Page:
Two facts about cancer are constant across nearly all species on earth: the disease results from mutated cells growing out of control, and it’s not contagious. Or so scientists thought. Although scientists have learned in recent decades of two cancers that are contagious, one in dogs and another in Tasmanian devils, they’re now discovering that multiple cancers can spread like epidemics through shellfish populations, as well.
The first hints of this phenomenon came in the 1970s, when researchers discovered soft-shell clams dying in Chesapeake Bay and coastal waters of Maine. It wasn’t until 2015 that biologists found the cause: free-floating cancer cells that infect healthy clams and cause tumors. A year later, scientists identified three more species vulnerable to an infectious cancer: mussels, cockles, and golden carpet shell clams. Today, scientists know of ten susceptible shellfish species. The drifting mutated cancer cells that infect mussels and cockles are specific to those species alone. But the cancer in golden carpet shell clams actually comes from cells of a different species, the pullet carpet shell, living in the same area, even though researchers did not find any pullet carpet shells with the cancer.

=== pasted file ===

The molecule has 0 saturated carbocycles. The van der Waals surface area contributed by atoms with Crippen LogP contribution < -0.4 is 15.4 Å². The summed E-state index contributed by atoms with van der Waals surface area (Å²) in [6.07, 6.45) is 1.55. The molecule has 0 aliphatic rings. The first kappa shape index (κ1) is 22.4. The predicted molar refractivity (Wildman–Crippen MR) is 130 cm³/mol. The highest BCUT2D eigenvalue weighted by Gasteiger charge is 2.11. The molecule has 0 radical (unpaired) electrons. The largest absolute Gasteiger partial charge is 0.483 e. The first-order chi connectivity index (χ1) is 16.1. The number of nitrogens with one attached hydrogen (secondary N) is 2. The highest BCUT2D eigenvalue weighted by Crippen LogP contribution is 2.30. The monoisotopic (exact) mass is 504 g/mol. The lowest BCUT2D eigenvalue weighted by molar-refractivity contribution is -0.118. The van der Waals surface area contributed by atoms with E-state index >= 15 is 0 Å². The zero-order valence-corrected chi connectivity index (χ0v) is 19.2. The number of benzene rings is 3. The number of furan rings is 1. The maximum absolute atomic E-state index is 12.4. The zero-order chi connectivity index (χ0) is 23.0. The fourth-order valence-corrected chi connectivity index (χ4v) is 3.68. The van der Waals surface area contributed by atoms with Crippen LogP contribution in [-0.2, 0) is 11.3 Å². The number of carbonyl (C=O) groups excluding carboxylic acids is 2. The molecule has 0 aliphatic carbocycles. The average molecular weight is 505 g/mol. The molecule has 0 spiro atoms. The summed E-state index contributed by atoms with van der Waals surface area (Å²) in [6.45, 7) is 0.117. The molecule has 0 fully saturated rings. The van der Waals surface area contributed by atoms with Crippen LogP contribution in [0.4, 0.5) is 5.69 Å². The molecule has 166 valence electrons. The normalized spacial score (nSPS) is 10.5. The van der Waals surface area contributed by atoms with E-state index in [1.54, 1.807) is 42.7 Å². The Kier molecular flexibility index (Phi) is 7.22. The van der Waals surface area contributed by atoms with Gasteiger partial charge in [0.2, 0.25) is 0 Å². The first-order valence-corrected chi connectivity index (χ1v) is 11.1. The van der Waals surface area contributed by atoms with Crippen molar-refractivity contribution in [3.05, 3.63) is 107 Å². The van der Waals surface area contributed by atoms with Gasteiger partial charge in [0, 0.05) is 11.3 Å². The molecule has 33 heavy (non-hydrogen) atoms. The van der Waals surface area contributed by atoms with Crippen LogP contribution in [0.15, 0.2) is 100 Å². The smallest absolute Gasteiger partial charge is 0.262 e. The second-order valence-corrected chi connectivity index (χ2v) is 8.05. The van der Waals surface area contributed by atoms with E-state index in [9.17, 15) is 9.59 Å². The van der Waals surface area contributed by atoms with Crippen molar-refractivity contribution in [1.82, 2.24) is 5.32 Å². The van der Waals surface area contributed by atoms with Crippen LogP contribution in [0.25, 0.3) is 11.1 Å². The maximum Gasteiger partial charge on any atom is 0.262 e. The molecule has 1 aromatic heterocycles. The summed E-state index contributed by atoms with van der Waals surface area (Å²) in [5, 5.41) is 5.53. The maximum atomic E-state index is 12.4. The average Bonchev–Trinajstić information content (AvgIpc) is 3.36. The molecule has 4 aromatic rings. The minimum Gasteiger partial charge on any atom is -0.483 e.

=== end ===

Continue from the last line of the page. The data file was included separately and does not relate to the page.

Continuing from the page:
The most recent development came last October, when genetic analysis found the ancestry of these infectious cancers dates back hundreds, maybe thousands, of years. The cancer of each species appears to descend from a single cell, probably an immune cell, that mutated and multiplied and has been picking up new mutations ever since. The original cell of the soft-shell clam cancer is at least 200 years old, while the original cockle cancer cell probably first mutated thousands of years ago. The substantial changes these cancer cells have undergone since then stunned scientists. They’re continuing to investigate just how many shellfish species are vulnerable to these ancient cancers.